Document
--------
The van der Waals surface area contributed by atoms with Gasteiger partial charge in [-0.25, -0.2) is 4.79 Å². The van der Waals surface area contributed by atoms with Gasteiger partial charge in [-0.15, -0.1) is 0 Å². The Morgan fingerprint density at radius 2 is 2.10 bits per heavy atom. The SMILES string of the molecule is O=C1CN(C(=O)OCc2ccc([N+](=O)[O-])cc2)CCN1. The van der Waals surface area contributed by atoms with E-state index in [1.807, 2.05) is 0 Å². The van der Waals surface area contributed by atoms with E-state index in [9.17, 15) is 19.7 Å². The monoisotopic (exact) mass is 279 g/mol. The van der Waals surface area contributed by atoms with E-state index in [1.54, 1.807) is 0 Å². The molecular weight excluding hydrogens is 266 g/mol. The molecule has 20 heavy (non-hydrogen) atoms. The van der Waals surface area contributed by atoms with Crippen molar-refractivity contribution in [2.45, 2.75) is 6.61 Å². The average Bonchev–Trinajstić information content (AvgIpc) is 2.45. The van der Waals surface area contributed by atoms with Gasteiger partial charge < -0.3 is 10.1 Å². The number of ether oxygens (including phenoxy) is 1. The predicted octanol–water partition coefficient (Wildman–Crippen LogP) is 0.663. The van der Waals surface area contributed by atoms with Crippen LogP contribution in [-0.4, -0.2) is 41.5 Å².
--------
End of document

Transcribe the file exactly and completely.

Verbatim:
The van der Waals surface area contributed by atoms with Gasteiger partial charge in [-0.25, -0.2) is 4.79 Å². The van der Waals surface area contributed by atoms with Gasteiger partial charge in [-0.15, -0.1) is 0 Å². The Morgan fingerprint density at radius 2 is 2.10 bits per heavy atom. The SMILES string of the molecule is O=C1CN(C(=O)OCc2ccc([N+](=O)[O-])cc2)CCN1. The van der Waals surface area contributed by atoms with E-state index in [1.807, 2.05) is 0 Å². The van der Waals surface area contributed by atoms with E-state index in [9.17, 15) is 19.7 Å². The monoisotopic (exact) mass is 279 g/mol. The van der Waals surface area contributed by atoms with E-state index in [1.54, 1.807) is 0 Å². The molecular weight excluding hydrogens is 266 g/mol. The molecule has 20 heavy (non-hydrogen) atoms. The van der Waals surface area contributed by atoms with Crippen molar-refractivity contribution in [2.45, 2.75) is 6.61 Å². The average Bonchev–Trinajstić information content (AvgIpc) is 2.45. The van der Waals surface area contributed by atoms with Gasteiger partial charge < -0.3 is 10.1 Å². The number of ether oxygens (including phenoxy) is 1. The predicted octanol–water partition coefficient (Wildman–Crippen LogP) is 0.663. The van der Waals surface area contributed by atoms with Crippen LogP contribution in [-0.4, -0.2) is 41.5 Å².